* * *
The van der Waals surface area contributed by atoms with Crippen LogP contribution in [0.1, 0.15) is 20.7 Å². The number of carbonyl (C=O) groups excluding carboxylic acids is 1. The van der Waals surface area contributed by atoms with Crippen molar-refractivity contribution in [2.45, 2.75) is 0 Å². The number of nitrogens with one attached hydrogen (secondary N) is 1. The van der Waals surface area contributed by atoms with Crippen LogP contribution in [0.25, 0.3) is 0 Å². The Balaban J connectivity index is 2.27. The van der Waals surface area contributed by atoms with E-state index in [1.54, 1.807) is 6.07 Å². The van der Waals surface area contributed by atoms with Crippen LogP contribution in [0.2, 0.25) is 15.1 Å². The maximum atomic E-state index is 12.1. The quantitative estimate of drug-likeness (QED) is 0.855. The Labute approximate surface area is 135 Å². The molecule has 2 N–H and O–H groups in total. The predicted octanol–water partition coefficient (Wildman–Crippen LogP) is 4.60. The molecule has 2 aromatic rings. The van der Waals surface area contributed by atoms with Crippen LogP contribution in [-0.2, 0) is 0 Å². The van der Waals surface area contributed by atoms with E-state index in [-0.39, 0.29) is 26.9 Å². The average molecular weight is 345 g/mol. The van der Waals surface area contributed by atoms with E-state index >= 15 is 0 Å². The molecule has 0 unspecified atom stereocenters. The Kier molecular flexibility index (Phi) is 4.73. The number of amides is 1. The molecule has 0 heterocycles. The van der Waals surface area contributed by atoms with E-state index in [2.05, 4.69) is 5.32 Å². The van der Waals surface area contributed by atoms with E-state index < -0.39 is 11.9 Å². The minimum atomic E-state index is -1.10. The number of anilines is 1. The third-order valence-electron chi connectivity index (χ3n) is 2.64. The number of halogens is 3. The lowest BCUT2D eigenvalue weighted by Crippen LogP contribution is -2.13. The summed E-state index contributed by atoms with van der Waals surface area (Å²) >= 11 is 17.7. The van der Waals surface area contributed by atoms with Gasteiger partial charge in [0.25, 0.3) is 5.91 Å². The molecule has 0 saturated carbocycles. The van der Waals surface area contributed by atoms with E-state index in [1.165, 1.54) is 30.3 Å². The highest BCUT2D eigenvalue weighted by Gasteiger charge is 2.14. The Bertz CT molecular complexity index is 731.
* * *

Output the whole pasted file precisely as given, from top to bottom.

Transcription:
The van der Waals surface area contributed by atoms with Crippen LogP contribution in [0.1, 0.15) is 20.7 Å². The number of carbonyl (C=O) groups excluding carboxylic acids is 1. The van der Waals surface area contributed by atoms with Crippen molar-refractivity contribution in [2.45, 2.75) is 0 Å². The number of nitrogens with one attached hydrogen (secondary N) is 1. The van der Waals surface area contributed by atoms with Crippen LogP contribution in [0.25, 0.3) is 0 Å². The Balaban J connectivity index is 2.27. The van der Waals surface area contributed by atoms with E-state index in [1.54, 1.807) is 6.07 Å². The van der Waals surface area contributed by atoms with Crippen LogP contribution in [0.2, 0.25) is 15.1 Å². The maximum atomic E-state index is 12.1. The quantitative estimate of drug-likeness (QED) is 0.855. The Labute approximate surface area is 135 Å². The molecule has 2 N–H and O–H groups in total. The predicted octanol–water partition coefficient (Wildman–Crippen LogP) is 4.60. The molecule has 2 aromatic rings. The van der Waals surface area contributed by atoms with Crippen LogP contribution in [-0.2, 0) is 0 Å². The van der Waals surface area contributed by atoms with E-state index in [-0.39, 0.29) is 26.9 Å². The average molecular weight is 345 g/mol. The van der Waals surface area contributed by atoms with E-state index >= 15 is 0 Å². The molecule has 0 unspecified atom stereocenters. The Kier molecular flexibility index (Phi) is 4.73. The number of amides is 1. The molecule has 0 heterocycles. The van der Waals surface area contributed by atoms with E-state index in [2.05, 4.69) is 5.32 Å². The van der Waals surface area contributed by atoms with E-state index < -0.39 is 11.9 Å². The minimum atomic E-state index is -1.10. The number of anilines is 1. The third-order valence-electron chi connectivity index (χ3n) is 2.64. The number of halogens is 3. The lowest BCUT2D eigenvalue weighted by Crippen LogP contribution is -2.13. The summed E-state index contributed by atoms with van der Waals surface area (Å²) >= 11 is 17.7. The van der Waals surface area contributed by atoms with Gasteiger partial charge in [0.25, 0.3) is 5.91 Å². The molecule has 0 saturated carbocycles. The van der Waals surface area contributed by atoms with E-state index in [1.165, 1.54) is 30.3 Å². The highest BCUT2D eigenvalue weighted by Gasteiger charge is 2.14. The Bertz CT molecular complexity index is 731.